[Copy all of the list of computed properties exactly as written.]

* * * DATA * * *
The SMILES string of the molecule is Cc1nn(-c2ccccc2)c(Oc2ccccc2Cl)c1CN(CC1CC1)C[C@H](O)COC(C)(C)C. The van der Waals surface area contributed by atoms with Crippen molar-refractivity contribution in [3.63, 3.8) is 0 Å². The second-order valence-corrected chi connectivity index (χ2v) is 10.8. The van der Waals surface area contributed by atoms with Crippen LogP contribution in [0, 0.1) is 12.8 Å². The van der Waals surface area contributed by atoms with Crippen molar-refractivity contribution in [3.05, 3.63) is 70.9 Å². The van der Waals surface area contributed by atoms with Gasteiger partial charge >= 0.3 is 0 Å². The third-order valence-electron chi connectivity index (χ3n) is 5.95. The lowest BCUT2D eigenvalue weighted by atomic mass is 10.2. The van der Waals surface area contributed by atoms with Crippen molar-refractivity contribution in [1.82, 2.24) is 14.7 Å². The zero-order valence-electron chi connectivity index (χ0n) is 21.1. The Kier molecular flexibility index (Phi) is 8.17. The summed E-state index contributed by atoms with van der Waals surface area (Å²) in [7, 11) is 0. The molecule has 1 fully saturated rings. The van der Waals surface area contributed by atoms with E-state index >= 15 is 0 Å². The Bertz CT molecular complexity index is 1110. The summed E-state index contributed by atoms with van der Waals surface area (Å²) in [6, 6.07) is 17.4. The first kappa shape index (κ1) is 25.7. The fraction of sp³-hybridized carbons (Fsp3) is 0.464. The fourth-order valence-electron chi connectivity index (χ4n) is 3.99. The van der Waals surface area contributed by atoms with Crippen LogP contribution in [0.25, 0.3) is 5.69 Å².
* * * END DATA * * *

The SMILES string of the molecule is Cc1nn(-c2ccccc2)c(Oc2ccccc2Cl)c1CN(CC1CC1)C[C@H](O)COC(C)(C)C. The van der Waals surface area contributed by atoms with Crippen molar-refractivity contribution in [3.63, 3.8) is 0 Å². The second-order valence-corrected chi connectivity index (χ2v) is 10.8. The van der Waals surface area contributed by atoms with Crippen LogP contribution in [0, 0.1) is 12.8 Å². The van der Waals surface area contributed by atoms with Crippen molar-refractivity contribution in [3.05, 3.63) is 70.9 Å². The van der Waals surface area contributed by atoms with Gasteiger partial charge >= 0.3 is 0 Å². The third-order valence-electron chi connectivity index (χ3n) is 5.95. The lowest BCUT2D eigenvalue weighted by atomic mass is 10.2. The van der Waals surface area contributed by atoms with Crippen molar-refractivity contribution in [1.82, 2.24) is 14.7 Å². The zero-order valence-electron chi connectivity index (χ0n) is 21.1. The Kier molecular flexibility index (Phi) is 8.17. The summed E-state index contributed by atoms with van der Waals surface area (Å²) in [7, 11) is 0. The molecule has 1 fully saturated rings. The van der Waals surface area contributed by atoms with E-state index >= 15 is 0 Å². The Bertz CT molecular complexity index is 1110. The summed E-state index contributed by atoms with van der Waals surface area (Å²) in [6, 6.07) is 17.4. The first kappa shape index (κ1) is 25.7. The fraction of sp³-hybridized carbons (Fsp3) is 0.464. The fourth-order valence-electron chi connectivity index (χ4n) is 3.99. The van der Waals surface area contributed by atoms with Crippen LogP contribution in [0.25, 0.3) is 5.69 Å².